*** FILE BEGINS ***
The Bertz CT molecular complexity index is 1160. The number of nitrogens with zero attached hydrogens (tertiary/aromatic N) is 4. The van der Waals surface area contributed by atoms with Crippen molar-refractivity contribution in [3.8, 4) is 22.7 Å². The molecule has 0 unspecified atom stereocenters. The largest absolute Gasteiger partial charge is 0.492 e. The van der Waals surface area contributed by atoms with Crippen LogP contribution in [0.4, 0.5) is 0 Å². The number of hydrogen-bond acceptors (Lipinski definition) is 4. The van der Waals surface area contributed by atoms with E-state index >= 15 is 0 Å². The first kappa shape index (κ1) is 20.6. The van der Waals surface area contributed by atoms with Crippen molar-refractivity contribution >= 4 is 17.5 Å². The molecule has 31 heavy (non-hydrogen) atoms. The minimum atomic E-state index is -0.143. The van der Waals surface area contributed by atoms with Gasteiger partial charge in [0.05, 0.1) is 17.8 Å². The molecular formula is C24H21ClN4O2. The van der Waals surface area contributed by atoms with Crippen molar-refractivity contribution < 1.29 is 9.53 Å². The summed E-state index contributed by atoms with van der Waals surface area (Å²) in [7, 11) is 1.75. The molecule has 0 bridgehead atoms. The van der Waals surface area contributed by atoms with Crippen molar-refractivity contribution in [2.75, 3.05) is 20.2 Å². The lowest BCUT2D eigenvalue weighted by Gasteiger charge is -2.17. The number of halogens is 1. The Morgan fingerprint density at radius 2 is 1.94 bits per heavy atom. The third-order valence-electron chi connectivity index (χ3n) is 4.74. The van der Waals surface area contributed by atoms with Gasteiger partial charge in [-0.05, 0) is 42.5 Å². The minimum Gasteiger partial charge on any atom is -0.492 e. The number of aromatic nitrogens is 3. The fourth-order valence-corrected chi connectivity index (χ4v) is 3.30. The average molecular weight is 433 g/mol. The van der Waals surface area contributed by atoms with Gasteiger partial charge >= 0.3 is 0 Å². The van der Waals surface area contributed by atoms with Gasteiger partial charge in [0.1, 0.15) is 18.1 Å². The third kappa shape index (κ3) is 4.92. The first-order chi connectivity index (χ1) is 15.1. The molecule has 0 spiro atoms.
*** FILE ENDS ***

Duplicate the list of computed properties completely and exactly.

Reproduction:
The Bertz CT molecular complexity index is 1160. The number of nitrogens with zero attached hydrogens (tertiary/aromatic N) is 4. The van der Waals surface area contributed by atoms with Crippen molar-refractivity contribution in [3.8, 4) is 22.7 Å². The molecule has 0 unspecified atom stereocenters. The largest absolute Gasteiger partial charge is 0.492 e. The van der Waals surface area contributed by atoms with Crippen LogP contribution in [0.4, 0.5) is 0 Å². The number of hydrogen-bond acceptors (Lipinski definition) is 4. The van der Waals surface area contributed by atoms with E-state index >= 15 is 0 Å². The first kappa shape index (κ1) is 20.6. The van der Waals surface area contributed by atoms with Crippen molar-refractivity contribution >= 4 is 17.5 Å². The molecule has 31 heavy (non-hydrogen) atoms. The minimum atomic E-state index is -0.143. The van der Waals surface area contributed by atoms with Gasteiger partial charge in [0.05, 0.1) is 17.8 Å². The molecular formula is C24H21ClN4O2. The van der Waals surface area contributed by atoms with Crippen molar-refractivity contribution < 1.29 is 9.53 Å². The summed E-state index contributed by atoms with van der Waals surface area (Å²) in [7, 11) is 1.75. The molecule has 0 bridgehead atoms. The van der Waals surface area contributed by atoms with Crippen molar-refractivity contribution in [2.75, 3.05) is 20.2 Å². The lowest BCUT2D eigenvalue weighted by Gasteiger charge is -2.17. The number of halogens is 1. The Morgan fingerprint density at radius 2 is 1.94 bits per heavy atom. The third-order valence-electron chi connectivity index (χ3n) is 4.74. The van der Waals surface area contributed by atoms with Gasteiger partial charge in [-0.05, 0) is 42.5 Å². The minimum Gasteiger partial charge on any atom is -0.492 e. The number of aromatic nitrogens is 3. The fourth-order valence-corrected chi connectivity index (χ4v) is 3.30. The average molecular weight is 433 g/mol. The van der Waals surface area contributed by atoms with Gasteiger partial charge >= 0.3 is 0 Å². The van der Waals surface area contributed by atoms with Gasteiger partial charge in [0.1, 0.15) is 18.1 Å². The third kappa shape index (κ3) is 4.92. The first-order chi connectivity index (χ1) is 15.1. The molecule has 0 spiro atoms.